In 1988 a game called Bionic Commando was released on the Nintendo Entertainment System by Capcom, it was a tough side-scrolling platformer featuring the Bionic claw of Nathan “Rad” Spencer. Moving forward twenty years, Capcom has taken the 2D concept, and turned it in to a fully-fledged 3D experience. The new game keeps many of the original ideas, but adds a couple of twists, whilst taking advantage of the somewhat more powerful processing the PlayStation 3 can provide.
As the game starts the player sees Ascension City explode in a ball of atomic light, as it’s attacked in a terrorist act. Much time has passed in the BC universe, our hero is facing a death sentence having spent the last five years in prison, stripped of his implant. As luck would have it, this new terrorist threat has killed millions, an event that gives Spencer his freedom, in order to track the bad guys down and eliminate them.
For the preliminary five minutes of the game, Spencer has to search for his bionic implant, which for some bizarre reason is sent separately to the kill-zone. Ammo is on the short in supply side, and for the first level of the game that is all there is to kill people with. Once the metal limb is in place, there is less reliance on bullets, the bionic arm makes a fantastic tool for all kinds of mayhem. Then something odd happens, the player suddenly finds himself in a virtual reality training room.
The tutorial does a good job of preparing the player for the real challenges ahead, introducing the concepts at a good pace, but it yanks the player out of the game’s story. Grappling is not immediately intuitive though, and it does take a bit of practice to get the timing of the swings right. The main bug bear here is that grapples have to be aimed, something that gets trickier when a lot of action is going on as much of the environment allows the arm to hook on. The control system isn’t overly complex, but some dexterity and practice is needed to time the more complicated moves, such as throws and punch-ups if they have any hope of being effective.
As swiftly as the tutorial yanks the player out the game, it chucks him right back in, but without any of the skills learnt there – they are slowly regained as the game unfolds, under the premise that it’s been a while since our hero has used this special appendage, needing time to remember what it can do. Spencer emerges through a blast hole in the side of a sky-scrapper, and it’s a very long way down, the cityscapes are tall and expansive, and considering it’s just been hit by several megatons, most impressive. There are some very nice uses of depth-of-field to give a sense of scale to the proceedings, and also well used when zooming in to snipe an enemy at longer ranges. With the green way-point flashing in the distance, it’s a matter of finding the best way forward. Hitting these markers usually causes a loading screen to pop-up, and there seems to be a fair number of them in quite short spaces of time.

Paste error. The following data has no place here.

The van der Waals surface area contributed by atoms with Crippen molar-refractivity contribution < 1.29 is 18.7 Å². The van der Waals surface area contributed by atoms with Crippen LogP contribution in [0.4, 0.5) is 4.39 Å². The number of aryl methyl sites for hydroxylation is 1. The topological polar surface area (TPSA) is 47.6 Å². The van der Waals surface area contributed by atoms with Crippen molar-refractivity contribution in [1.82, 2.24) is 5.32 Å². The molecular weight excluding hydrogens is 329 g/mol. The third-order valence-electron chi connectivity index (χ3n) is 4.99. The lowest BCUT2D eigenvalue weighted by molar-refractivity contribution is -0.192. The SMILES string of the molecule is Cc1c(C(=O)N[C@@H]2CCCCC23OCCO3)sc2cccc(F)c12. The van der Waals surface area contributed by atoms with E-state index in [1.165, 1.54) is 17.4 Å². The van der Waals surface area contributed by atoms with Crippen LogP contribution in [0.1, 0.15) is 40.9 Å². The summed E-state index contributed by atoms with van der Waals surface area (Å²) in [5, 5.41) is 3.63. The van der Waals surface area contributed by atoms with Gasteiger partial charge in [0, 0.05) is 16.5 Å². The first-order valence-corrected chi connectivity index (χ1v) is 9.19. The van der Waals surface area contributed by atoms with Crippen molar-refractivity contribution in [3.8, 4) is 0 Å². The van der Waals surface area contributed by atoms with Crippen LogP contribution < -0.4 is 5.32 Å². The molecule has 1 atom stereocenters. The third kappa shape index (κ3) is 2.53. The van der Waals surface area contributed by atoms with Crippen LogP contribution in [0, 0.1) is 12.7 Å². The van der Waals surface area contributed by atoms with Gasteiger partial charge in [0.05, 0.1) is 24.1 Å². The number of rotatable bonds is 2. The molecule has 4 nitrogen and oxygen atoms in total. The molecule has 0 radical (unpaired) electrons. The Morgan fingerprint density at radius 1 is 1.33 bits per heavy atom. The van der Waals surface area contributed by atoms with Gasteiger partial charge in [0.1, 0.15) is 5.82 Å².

A lot of care has to be taken around enemies who will kill the player in short order, the same is true of radiation – as daft as it sounds, Spencer’s bionics are highly sensitive to this atomic poison (yet is sent in to the middle of newly nuked city), so dies in a matter of seconds if he finds himself in the wrong location. It’s a mechanism used to force the player down a certain path, particularly in the first city environment, where it feels like it should be open to exploration – in actuality the levels are pretty narrow in scope. The game-over screen becomes somewhat of a friend as it’s seen often, thankfully it doesn’t take too long to get back in to the action, and the auto save points are relatively close together. There will be some re-tracing Spencer’s steps, but it’s nothing that causes too much pain to the senses.
As the player gets more familiar with the controls, swinging through the environments gets a bit easier. It soon becomes clear that your thinking of how to play through a level has to have a high degree of vertical awareness. Spencer rarely dies from falls, partly because he can drop a fair distance and take no damage, but also because the grapple button can be held down. Should anything be targeted that can be held, that saving bionic extension will take hold, leaving him swinging in the wind.
By the time the first couple of bosses are encountered, it is absolutely essential to have mastered Spencer’s moves – boss battles are difficult and need precise control. These battles can require a couple of attempts while the player works out how to defeat them, but this isn’t a case of frustration. There’s a definite feeling of accomplishment when the first of these fall. It’s clear that the developers, Grin, spent a lot of time modelling these end level nasties as they are superbly detailed.
The developers have also cleverly littered a number of collectables about the environment, some of which are mightily challenging to get, but rewarding when nabbed. Keeping an eye out for these is essential, as there’s no audio cue as to where they are; getting all of them is rewarded with a platinum trophy.
Whether Bionic Commando will be enjoyment personified will depend on one simple thing – having the dedication to master Spencer’s Bionic Arm. It takes time, something that the more casual gamer might give up on too early. Only when this becomes second-nature does the game really open up, swinging while you’re winning. Whilst the story really is a bit nonsensical, and the journey is a little on the linear side, the ticket price is worth it for experiencing the boss battles. It’s not an absolute classic, but it’s certainly a worthy sequel to the 1988 game on the NES.